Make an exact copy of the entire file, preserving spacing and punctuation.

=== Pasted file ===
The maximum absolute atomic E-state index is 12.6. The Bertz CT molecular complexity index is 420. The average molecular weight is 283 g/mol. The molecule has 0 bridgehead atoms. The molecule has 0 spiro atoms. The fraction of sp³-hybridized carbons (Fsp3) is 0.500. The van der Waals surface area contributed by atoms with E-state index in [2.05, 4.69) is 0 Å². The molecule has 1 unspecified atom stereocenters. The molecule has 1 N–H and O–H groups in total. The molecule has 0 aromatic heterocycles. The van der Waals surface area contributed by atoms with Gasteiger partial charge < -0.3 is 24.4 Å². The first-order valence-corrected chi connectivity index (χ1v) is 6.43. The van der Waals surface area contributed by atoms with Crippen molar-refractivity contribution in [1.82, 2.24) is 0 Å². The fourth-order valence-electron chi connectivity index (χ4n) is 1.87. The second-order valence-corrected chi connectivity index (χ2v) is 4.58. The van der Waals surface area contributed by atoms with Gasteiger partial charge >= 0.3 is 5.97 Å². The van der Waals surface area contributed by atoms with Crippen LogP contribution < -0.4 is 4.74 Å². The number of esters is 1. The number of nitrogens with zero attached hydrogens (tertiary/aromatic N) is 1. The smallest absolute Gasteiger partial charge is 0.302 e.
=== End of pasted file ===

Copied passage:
The maximum absolute atomic E-state index is 12.6. The Bertz CT molecular complexity index is 420. The average molecular weight is 283 g/mol. The molecule has 0 bridgehead atoms. The molecule has 0 spiro atoms. The fraction of sp³-hybridized carbons (Fsp3) is 0.500. The van der Waals surface area contributed by atoms with E-state index in [2.05, 4.69) is 0 Å². The molecule has 1 unspecified atom stereocenters. The molecule has 1 N–H and O–H groups in total. The molecule has 0 aromatic heterocycles. The van der Waals surface area contributed by atoms with Gasteiger partial charge < -0.3 is 24.4 Å². The first-order valence-corrected chi connectivity index (χ1v) is 6.43. The van der Waals surface area contributed by atoms with Crippen molar-refractivity contribution in [1.82, 2.24) is 0 Å². The fourth-order valence-electron chi connectivity index (χ4n) is 1.87. The second-order valence-corrected chi connectivity index (χ2v) is 4.58. The van der Waals surface area contributed by atoms with Gasteiger partial charge >= 0.3 is 5.97 Å². The van der Waals surface area contributed by atoms with Crippen LogP contribution < -0.4 is 4.74 Å². The number of esters is 1. The number of nitrogens with zero attached hydrogens (tertiary/aromatic N) is 1. The smallest absolute Gasteiger partial charge is 0.302 e.